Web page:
30 September 2007

Allez les Pingouins...

I'm not the most professional of football fans. In fact the last time I went to a football match was back in 1994, when Burnley went to Wembley in the division 2 playoffs. I wore a Burnley hat (still a good choice of headgear for embarrassing my husband in winter) and stood with my brother and dad in the middle of thousands of yelling fans. It were great.

So last week's experience was a bit of a shock to the system. For a start, Libourne v Nantes (a second division match) took place in a stadium the size of a small teacup (if you can imagine a teacup with floodlights). We paid the princely sum of 2 euros to go on the terraces (actually a small slope of about 3 metres rather than a terrace, if you're nitpicking, and rather marvellously called the tribune) and stood with a whole load of French folk who looked as if they'd been dragged in off the streets.

Contrary to English custom, people in Libourne don't necessarily go to a football match decked head to toe in team kit - you might, if they're really pushing the boat out, see a team scarf. It was all rather relaxed - the terraces were full of teenagers doing their homework, small children hopping up and down with excitement at seeing the ball, and the usual chain-smoking Frenchmen of indeterminate age wearing macs of indeterminate colour. There was a strange, yet heady mix of smells - overpowering aftershave fighting the burger and baguette stall for dominance.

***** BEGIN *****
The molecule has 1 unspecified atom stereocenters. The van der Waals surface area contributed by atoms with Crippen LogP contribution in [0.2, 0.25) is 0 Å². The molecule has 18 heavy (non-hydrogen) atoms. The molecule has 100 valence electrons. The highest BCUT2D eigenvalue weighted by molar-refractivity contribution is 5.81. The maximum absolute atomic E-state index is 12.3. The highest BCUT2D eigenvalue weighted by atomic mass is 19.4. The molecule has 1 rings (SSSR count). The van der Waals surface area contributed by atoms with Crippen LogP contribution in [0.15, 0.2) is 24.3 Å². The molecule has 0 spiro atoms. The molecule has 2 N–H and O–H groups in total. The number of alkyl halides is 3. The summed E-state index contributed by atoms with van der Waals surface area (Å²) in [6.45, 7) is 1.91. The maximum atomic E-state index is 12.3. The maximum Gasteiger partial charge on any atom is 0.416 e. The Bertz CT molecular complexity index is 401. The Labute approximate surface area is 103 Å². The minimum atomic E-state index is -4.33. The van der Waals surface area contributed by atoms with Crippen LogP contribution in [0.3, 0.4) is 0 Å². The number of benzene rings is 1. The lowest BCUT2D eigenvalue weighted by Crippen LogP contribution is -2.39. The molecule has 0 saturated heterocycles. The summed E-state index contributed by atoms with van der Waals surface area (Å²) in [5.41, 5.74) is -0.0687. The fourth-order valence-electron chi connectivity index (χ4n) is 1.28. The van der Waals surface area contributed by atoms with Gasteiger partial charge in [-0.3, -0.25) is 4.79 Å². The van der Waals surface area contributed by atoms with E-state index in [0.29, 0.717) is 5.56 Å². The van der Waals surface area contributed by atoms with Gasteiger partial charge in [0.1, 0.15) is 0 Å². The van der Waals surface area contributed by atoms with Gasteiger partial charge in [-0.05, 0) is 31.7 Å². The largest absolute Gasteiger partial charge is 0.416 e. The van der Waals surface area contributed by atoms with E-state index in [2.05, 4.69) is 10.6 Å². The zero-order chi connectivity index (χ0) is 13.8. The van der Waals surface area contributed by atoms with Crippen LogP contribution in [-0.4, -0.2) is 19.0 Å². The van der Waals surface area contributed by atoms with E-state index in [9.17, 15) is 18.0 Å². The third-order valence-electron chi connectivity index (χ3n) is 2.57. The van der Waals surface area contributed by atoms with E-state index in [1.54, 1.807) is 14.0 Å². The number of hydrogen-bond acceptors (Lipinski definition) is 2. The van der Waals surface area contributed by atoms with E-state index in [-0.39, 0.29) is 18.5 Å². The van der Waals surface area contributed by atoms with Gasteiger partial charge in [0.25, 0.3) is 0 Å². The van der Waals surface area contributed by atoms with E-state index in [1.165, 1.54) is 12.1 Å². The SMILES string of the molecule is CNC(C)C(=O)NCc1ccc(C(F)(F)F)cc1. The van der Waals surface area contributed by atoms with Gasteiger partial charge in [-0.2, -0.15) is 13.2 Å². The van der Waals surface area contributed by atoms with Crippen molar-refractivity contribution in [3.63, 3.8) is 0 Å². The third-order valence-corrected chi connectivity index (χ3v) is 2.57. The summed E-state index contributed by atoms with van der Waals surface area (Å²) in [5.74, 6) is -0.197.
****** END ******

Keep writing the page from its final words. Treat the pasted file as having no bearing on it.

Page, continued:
I can't really comment on the football. It was fairly fast, the players had nice legs, and it all looked an awful lot better than it does on the telly - quite skilful, in fact. I've still no idea what the French for "the referee's a wanker" is, but I can now shout "Libournais, Libournais" with the best of them.

Nantes were 2-0 up by halftime, and the game stalled in the second half. By 85 minutes, in drizzling rain, my dad suggested it was time to go. The game wasn't going anywhere, and our car was pointing in the wrong direction so when 3,000-odd people came out of the match, we were going to be stuck.

We got just outside the gate when the first massive cheer erupted, followed by a shrill whistle. Penalty. Followed by a massive cheer. It obviously went in.

Back at the car, another massive cheer, followed another minute later by a slightly quieter one. Surely Libourne couldn't have scored twice? And then Nantes belted in a winner?

We drove home slightly worried. For the first time in his life, my dad had been to a football match and didn't know what the score was.

We looked it up in the Sud Ouest the next day: Nantes 3, Libourne 2. Three goals in the last seven minutes. Brave Libourne had fought to the end.